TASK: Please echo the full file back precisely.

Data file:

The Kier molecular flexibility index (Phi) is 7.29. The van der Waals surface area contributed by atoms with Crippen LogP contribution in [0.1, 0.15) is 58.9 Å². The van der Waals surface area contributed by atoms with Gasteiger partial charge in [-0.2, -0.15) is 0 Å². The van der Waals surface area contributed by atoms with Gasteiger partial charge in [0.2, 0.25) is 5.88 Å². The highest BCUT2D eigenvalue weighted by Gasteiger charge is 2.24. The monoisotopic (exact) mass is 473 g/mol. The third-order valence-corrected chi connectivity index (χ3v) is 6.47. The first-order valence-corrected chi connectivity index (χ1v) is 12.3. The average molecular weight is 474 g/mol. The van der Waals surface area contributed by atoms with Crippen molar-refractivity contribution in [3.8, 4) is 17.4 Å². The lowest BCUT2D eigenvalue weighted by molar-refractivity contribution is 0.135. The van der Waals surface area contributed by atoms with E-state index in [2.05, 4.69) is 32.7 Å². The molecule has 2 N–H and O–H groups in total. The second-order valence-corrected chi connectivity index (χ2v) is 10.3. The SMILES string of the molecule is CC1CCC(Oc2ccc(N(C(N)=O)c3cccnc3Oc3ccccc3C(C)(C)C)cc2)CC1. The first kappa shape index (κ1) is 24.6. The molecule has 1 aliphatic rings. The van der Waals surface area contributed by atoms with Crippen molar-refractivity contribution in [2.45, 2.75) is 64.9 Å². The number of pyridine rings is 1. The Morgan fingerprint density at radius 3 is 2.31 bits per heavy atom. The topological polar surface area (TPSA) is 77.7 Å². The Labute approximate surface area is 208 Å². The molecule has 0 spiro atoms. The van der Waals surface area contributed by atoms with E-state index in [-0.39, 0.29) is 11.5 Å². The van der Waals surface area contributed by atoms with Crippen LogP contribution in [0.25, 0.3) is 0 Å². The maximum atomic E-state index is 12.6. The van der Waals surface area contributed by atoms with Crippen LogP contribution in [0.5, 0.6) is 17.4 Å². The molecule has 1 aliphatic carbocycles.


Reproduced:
The Kier molecular flexibility index (Phi) is 7.29. The van der Waals surface area contributed by atoms with Crippen LogP contribution in [0.1, 0.15) is 58.9 Å². The van der Waals surface area contributed by atoms with Gasteiger partial charge in [-0.2, -0.15) is 0 Å². The van der Waals surface area contributed by atoms with Gasteiger partial charge in [0.2, 0.25) is 5.88 Å². The highest BCUT2D eigenvalue weighted by Gasteiger charge is 2.24. The monoisotopic (exact) mass is 473 g/mol. The third-order valence-corrected chi connectivity index (χ3v) is 6.47. The first-order valence-corrected chi connectivity index (χ1v) is 12.3. The average molecular weight is 474 g/mol. The van der Waals surface area contributed by atoms with Crippen molar-refractivity contribution in [3.8, 4) is 17.4 Å². The lowest BCUT2D eigenvalue weighted by molar-refractivity contribution is 0.135. The van der Waals surface area contributed by atoms with E-state index in [2.05, 4.69) is 32.7 Å². The molecule has 2 N–H and O–H groups in total. The second-order valence-corrected chi connectivity index (χ2v) is 10.3. The SMILES string of the molecule is CC1CCC(Oc2ccc(N(C(N)=O)c3cccnc3Oc3ccccc3C(C)(C)C)cc2)CC1. The first kappa shape index (κ1) is 24.6. The molecule has 1 aliphatic rings. The van der Waals surface area contributed by atoms with Crippen molar-refractivity contribution in [2.45, 2.75) is 64.9 Å². The number of pyridine rings is 1. The Morgan fingerprint density at radius 3 is 2.31 bits per heavy atom. The topological polar surface area (TPSA) is 77.7 Å². The Labute approximate surface area is 208 Å². The molecule has 0 spiro atoms. The van der Waals surface area contributed by atoms with E-state index in [-0.39, 0.29) is 11.5 Å². The van der Waals surface area contributed by atoms with Crippen LogP contribution in [0.25, 0.3) is 0 Å². The maximum atomic E-state index is 12.6. The van der Waals surface area contributed by atoms with Crippen LogP contribution in [0.5, 0.6) is 17.4 Å². The molecule has 1 aliphatic carbocycles.